Well, they did it beautifully. Despite the rain, I found the official celebration of the fall of the Berlin Wall a genuinely moving affair. The organizers, presumably guided by Chancellor Angela Merkel, got almost every accent right. Freedom, Europe and the wider world were the themes, not German unity.
Everyone was given their share of the credit: the East German woman from Leipzig who had been locked up by the Stasi for carrying a banner demanding "an open country with free people"; Poland's Lech Walesa and Solidarity; the Hungarians; Mikhail Gorbachev; the United States. (Oddly enough, the one person who did not receive adequate acknowledgment was Helmut Kohl.) And how good to put near the end of the celebration an interview with Muhammad Yunus, the Bangladeshi pioneer of microcredits, who talked about the wall still separating rich north from poor south: die Mauer der Armut , the Poverty Wall.
So, three cheers for Germany and three cheers for Europe. Looking at the searchlights piercing the night sky above the Brandenburg Gate, we could reflect on the extraordinary distance travelled in a city that was at the heart of two world wars and the Cold War. But then it was over. The police started clearing away the crowd-control barriers; and at dinner, we were told, the leaders of the European Union were quietly conspiring about who should be the next chair of the European Council and the new high representative for foreign and security policy.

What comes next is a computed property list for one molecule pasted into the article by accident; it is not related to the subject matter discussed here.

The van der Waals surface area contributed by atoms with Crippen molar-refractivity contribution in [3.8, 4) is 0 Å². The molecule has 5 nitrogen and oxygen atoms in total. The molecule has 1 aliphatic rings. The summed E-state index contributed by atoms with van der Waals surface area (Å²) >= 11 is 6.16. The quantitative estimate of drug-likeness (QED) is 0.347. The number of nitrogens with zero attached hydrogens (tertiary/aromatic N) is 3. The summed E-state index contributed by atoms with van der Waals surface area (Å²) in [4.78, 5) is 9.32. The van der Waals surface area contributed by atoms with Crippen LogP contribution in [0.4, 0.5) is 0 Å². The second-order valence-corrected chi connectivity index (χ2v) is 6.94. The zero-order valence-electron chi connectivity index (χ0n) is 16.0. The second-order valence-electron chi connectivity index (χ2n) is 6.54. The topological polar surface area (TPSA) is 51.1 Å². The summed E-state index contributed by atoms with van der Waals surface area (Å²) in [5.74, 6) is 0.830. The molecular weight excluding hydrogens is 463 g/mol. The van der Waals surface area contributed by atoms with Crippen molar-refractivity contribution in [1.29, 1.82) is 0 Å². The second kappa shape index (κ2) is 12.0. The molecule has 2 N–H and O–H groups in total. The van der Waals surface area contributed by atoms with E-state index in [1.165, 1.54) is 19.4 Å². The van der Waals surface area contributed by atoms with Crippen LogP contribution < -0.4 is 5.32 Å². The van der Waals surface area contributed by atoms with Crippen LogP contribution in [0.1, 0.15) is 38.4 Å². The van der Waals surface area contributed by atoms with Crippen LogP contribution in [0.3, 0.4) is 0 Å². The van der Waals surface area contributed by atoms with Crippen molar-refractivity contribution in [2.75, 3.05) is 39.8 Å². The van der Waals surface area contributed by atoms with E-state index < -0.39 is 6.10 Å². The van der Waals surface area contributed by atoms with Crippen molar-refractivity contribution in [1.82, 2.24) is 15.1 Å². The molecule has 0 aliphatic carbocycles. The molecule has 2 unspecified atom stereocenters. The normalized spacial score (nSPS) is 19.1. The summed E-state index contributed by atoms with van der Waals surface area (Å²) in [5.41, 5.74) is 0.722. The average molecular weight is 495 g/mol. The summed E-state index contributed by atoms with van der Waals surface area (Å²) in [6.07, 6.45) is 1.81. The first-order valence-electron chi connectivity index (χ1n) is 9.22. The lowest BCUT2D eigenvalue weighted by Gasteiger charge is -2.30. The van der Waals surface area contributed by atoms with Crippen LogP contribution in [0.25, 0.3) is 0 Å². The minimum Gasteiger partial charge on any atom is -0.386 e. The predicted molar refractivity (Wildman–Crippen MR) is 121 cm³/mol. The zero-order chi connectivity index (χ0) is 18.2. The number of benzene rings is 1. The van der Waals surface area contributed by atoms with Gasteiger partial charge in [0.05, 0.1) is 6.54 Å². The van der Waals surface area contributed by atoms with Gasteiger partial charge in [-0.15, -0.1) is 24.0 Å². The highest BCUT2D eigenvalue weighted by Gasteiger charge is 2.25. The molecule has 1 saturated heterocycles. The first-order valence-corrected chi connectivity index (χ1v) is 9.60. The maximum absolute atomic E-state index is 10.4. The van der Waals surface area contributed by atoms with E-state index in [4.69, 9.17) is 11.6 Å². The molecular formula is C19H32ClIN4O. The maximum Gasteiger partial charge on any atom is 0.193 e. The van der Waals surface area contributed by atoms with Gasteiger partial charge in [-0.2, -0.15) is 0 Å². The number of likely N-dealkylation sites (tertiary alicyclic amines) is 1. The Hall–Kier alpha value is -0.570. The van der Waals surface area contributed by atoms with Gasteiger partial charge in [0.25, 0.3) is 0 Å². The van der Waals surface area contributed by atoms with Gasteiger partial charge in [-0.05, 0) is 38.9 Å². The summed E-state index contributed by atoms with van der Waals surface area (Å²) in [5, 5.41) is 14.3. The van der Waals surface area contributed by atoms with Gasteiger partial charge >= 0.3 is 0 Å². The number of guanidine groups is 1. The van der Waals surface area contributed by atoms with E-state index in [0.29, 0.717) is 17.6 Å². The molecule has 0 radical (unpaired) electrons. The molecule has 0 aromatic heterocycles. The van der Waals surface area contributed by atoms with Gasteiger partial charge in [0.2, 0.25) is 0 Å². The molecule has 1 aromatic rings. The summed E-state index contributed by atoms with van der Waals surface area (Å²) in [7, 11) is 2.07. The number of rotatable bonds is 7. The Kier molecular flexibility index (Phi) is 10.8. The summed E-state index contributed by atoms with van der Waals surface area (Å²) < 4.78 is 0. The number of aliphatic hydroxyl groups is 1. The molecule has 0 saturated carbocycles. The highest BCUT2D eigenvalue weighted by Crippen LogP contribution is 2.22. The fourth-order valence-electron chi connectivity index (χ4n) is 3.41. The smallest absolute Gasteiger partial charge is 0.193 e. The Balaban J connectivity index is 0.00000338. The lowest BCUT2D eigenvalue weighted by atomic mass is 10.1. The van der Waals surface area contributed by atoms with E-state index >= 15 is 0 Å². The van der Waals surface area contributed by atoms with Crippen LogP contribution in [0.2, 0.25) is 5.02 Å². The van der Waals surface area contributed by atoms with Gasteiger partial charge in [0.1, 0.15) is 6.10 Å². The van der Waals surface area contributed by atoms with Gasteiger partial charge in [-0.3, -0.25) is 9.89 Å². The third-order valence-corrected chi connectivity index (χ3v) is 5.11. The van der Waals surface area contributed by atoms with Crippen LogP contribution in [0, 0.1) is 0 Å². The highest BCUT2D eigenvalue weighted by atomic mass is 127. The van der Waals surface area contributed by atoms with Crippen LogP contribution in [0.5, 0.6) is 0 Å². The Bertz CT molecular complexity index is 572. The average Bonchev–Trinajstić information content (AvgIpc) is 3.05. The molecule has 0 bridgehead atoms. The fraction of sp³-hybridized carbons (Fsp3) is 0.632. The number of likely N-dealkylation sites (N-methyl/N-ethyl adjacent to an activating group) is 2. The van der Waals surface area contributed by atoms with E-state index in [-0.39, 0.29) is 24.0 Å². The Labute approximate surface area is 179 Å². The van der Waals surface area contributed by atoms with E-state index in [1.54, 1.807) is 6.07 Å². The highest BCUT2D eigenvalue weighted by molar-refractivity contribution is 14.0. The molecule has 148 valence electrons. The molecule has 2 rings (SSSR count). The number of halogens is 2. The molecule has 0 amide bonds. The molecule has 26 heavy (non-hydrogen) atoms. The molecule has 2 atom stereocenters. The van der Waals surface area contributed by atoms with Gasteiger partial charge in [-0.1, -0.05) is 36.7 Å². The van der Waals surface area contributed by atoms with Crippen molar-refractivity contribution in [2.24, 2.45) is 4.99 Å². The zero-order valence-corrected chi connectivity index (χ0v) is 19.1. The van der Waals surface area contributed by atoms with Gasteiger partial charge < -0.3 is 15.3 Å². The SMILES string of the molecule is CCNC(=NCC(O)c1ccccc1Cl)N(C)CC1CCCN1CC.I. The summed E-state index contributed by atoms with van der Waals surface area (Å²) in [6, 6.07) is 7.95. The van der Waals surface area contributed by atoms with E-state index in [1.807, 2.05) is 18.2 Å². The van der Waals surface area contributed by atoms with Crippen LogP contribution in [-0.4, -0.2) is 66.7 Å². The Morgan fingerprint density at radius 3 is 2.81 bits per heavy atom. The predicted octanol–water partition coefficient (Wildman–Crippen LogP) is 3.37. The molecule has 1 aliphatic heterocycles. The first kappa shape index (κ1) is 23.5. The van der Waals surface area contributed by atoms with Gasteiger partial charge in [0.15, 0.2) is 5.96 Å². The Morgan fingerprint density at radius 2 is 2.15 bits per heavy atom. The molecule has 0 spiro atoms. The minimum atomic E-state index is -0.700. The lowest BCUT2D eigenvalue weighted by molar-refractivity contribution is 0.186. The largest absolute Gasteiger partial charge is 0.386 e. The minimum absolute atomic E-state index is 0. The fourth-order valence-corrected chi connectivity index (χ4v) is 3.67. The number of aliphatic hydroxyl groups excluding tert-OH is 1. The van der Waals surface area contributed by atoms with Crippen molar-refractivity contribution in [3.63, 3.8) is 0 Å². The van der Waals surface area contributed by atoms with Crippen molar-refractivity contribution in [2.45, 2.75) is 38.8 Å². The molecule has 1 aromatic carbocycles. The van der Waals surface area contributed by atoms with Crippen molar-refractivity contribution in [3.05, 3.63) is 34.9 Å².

Should the chair be the inspiring haiku-writing Belgian Herman Van Rompuy? Should the high rep be Britain's brainy Foreign Secretary, David Miliband? Has Mr. Miliband really ruled himself out, bravely choosing to remain on the bridge of the New Labour Titanic? Will Peter Mandelson nobly step into the breach, becoming the Lord High Representative? Or will the job go to former Italian prime minister Massimo d'Alema?
I have already proposed my candidates: the Nobel Peace Prize winner and elder statesman Martti Ahtisaari for the chair, former German foreign minister Joschka Fischer or, failing that, Mr. Miliband for high rep. Yet, even if the usual EU horse-trading behind closed doors ends up producing two weak, colourless figures - two rabbits out of a grey hat - we will still have the possibility of creating a Europe that acts more "as one," to recall the words of the Berlin song.
We will still be able to create the institutions, notably a new European foreign service. And what we do with those institutions depends, with the Lisbon Treaty as without it, on the political will of member states and their governments. If they want it to happen, it will. If they don't, it won't.
They should want it to happen, because whether Europeans have anything much to celebrate in another 20 years will depend on whether they get their act together in their relations with the rest of the world. Of course, there are still vital things to be done inside the frontiers of today's EU: the creation of new jobs, the integration of Muslim fellow citizens, to name but two. But, increasingly, the key challenges for the EU lie not within its own borders but beyond them.